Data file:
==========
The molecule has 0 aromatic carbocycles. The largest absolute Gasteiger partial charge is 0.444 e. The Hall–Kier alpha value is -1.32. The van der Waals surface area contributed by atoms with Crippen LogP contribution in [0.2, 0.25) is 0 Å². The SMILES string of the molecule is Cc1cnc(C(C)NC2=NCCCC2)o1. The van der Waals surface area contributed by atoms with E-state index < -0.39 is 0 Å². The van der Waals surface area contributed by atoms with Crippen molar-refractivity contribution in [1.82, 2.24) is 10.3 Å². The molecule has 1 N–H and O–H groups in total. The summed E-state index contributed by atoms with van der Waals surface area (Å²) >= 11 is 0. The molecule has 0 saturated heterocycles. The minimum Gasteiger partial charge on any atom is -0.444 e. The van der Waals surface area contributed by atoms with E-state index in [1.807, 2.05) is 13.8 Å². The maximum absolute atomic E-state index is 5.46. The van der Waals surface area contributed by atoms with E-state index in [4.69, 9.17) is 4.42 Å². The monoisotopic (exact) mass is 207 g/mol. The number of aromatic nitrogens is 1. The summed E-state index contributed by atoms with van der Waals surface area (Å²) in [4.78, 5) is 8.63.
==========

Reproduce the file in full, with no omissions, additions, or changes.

The molecule has 0 aromatic carbocycles. The largest absolute Gasteiger partial charge is 0.444 e. The Hall–Kier alpha value is -1.32. The van der Waals surface area contributed by atoms with Crippen LogP contribution in [0.2, 0.25) is 0 Å². The SMILES string of the molecule is Cc1cnc(C(C)NC2=NCCCC2)o1. The van der Waals surface area contributed by atoms with E-state index < -0.39 is 0 Å². The van der Waals surface area contributed by atoms with Crippen molar-refractivity contribution in [1.82, 2.24) is 10.3 Å². The molecule has 1 N–H and O–H groups in total. The summed E-state index contributed by atoms with van der Waals surface area (Å²) >= 11 is 0. The molecule has 0 saturated heterocycles. The minimum Gasteiger partial charge on any atom is -0.444 e. The van der Waals surface area contributed by atoms with E-state index in [1.807, 2.05) is 13.8 Å². The maximum absolute atomic E-state index is 5.46. The van der Waals surface area contributed by atoms with E-state index in [4.69, 9.17) is 4.42 Å². The monoisotopic (exact) mass is 207 g/mol. The number of aromatic nitrogens is 1. The summed E-state index contributed by atoms with van der Waals surface area (Å²) in [4.78, 5) is 8.63.